Law, as we understand the term, with all its paradoxes and refinements, is utterly unknown to the Chinese, and it was absolutely necessary to invent an equivalent for the word "barrister," simply because no such expression was to be found ready-made in the language. Further, it would be quite impossible to persuade even the most enlightened native that the Bar is an honourable profession, and that its members are men of the highest principles and integrity. They cannot get it out of their heads that western lawyers must belong to the same category as a certain disreputable class among themselves, to be met with in every Chinese town of importance, and generally residing in the vicinity of a magistrate's or judge's yamen. These fellows are always ready to undertake for a small remuneration the conduct of cases, in so far as they are able to do this by the preparation of skilfully-worded petitions or counter-petitions, and by otherwise giving their advice. Of course they do not appear in court, for their very existence is forbidden, but their services are largely availed of by the people, especially the poor and ignorant. At the trial, prosecutor and accused must each manage his own case, the magistrate himself doing all the cross-examination. We say /prosecutor/ and /accused/ advisedly, for as a matter of fact civil cases are rare in China, such questions as arise in the way of trade being almost invariably referred to some leading guild, whose arbitration is accepted without appeal. Now, we know of no such book as "Laws of Evidence" in the whole range of Chinese literature; yet we believe firmly that the intellects which adorn our own bench are not more keen in discriminating truth from falsehood, and detecting at a glance the corrupt witness, than the semi-civilised native functionary --that is, when no silver influences have been brought to bear upon his judgment. The Chinese have a penal code which, allowing for the difference in national customs and habits of thought, stands almost unrivalled; and with this solitary work their legal literature begins and ends. It is regarded by the people as an inspired book, though few know much beyond the title, and seems to answer its purpose well.
But inasmuch as in China as elsewhere /summum jus/ is not infrequently /summa injuria/, a clever magistrate never hesitates to set aside law or custom, and deal out Solomonic justice with an unsparing hand, provided always he can shew that his course is one which /reason/ infallibly dictates. Such an officer wins golden opinions from the people, and his departure from the neighbourhood is usually signalised by the presentation of the much-coveted testimonial umbrella. In the reign of the last Emperor but one, less than twenty years ago, there was an official of this stamp employed as "second Prefect" in the department of Han-yang. Many and wonderful are the stories told of his unerring acumen, and his memory is still fondly cherished by all who knew him in his days of power. We will quote one from among numerous traditions of his genius which have survived to the present day.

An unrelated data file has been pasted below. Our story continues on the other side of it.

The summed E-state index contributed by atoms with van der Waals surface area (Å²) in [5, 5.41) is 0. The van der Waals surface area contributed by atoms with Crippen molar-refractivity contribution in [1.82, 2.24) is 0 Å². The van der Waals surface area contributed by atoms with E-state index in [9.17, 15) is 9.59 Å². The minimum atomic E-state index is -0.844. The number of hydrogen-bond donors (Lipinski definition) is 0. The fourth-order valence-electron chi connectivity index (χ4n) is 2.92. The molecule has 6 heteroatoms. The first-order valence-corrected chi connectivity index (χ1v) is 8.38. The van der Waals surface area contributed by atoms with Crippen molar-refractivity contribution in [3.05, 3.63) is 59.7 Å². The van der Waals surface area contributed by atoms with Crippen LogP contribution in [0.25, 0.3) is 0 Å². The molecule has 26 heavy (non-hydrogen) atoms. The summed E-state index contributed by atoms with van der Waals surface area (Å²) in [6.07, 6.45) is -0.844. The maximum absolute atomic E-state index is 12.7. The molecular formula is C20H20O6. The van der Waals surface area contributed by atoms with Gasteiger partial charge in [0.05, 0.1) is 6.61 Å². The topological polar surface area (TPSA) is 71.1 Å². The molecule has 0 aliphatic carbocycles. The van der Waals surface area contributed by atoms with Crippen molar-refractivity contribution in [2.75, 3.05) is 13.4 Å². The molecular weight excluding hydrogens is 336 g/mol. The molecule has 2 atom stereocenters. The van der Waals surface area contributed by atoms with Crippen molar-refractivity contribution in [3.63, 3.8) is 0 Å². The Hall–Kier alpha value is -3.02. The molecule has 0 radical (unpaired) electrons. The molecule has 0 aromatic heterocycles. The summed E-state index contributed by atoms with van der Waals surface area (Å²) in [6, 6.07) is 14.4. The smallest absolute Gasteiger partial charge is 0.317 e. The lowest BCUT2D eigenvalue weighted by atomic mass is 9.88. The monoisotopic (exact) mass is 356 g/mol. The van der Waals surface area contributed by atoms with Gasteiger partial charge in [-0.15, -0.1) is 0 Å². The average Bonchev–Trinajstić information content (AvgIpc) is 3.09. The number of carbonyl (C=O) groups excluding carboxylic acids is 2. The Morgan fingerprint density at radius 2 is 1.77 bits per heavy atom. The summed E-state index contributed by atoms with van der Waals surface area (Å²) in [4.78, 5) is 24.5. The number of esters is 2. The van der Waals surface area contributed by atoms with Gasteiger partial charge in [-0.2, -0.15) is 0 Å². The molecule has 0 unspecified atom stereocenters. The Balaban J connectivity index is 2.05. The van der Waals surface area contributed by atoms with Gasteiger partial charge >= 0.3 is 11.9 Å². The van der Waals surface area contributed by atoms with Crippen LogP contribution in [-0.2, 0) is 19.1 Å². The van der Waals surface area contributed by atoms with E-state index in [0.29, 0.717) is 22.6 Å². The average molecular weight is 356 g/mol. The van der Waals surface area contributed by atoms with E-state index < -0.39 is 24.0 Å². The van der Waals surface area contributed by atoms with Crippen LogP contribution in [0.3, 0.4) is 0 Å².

A poor man, passing through one of the back thoroughfares in Hankow, came upon a Tls. 50 note lying in the road and payable to bearer. His first impulse was to cash it, but reflecting that the sum was large and that the loser might be driven in despair to commit suicide, the consequences of which might be that he himself would perhaps get into trouble, he determined to wait on the spot for the owner and rest content with the "thanks money" he was entitled by Chinese custom to claim as a right. Very shortly he saw a stranger approaching, with his eyes bent on the ground, evidently in search of something; whereupon he made up to him and asked at once if anything was the matter. Explanations followed, and the Tls. 50 note was restored to its lawful possessor, who, recovering himself instantaneously, asked where the other one was, and went on to say that he had lost /two/ notes of the same value, and that on recovery of the other one he would reward the finder as he deserved, but that unless that was also forthcoming he should be too great a loser as it was. His benefactor was protesting strongly against this ungenerous behaviour when the "second Prefect" happened to come round the corner, who, seeing there was a row, stopped his chair, and inquired there and then into the merits of the case. The result was that he took the Tls. 50 note and presented it to the honest finder, telling him to go on his way rejoicing; while, turning to the ungrateful loser, he sternly bade him wait till he met some one who had found /two/ notes of that value, and from him endeavour to recover his lost property.
Fifty taels, equal to about 15 pounds.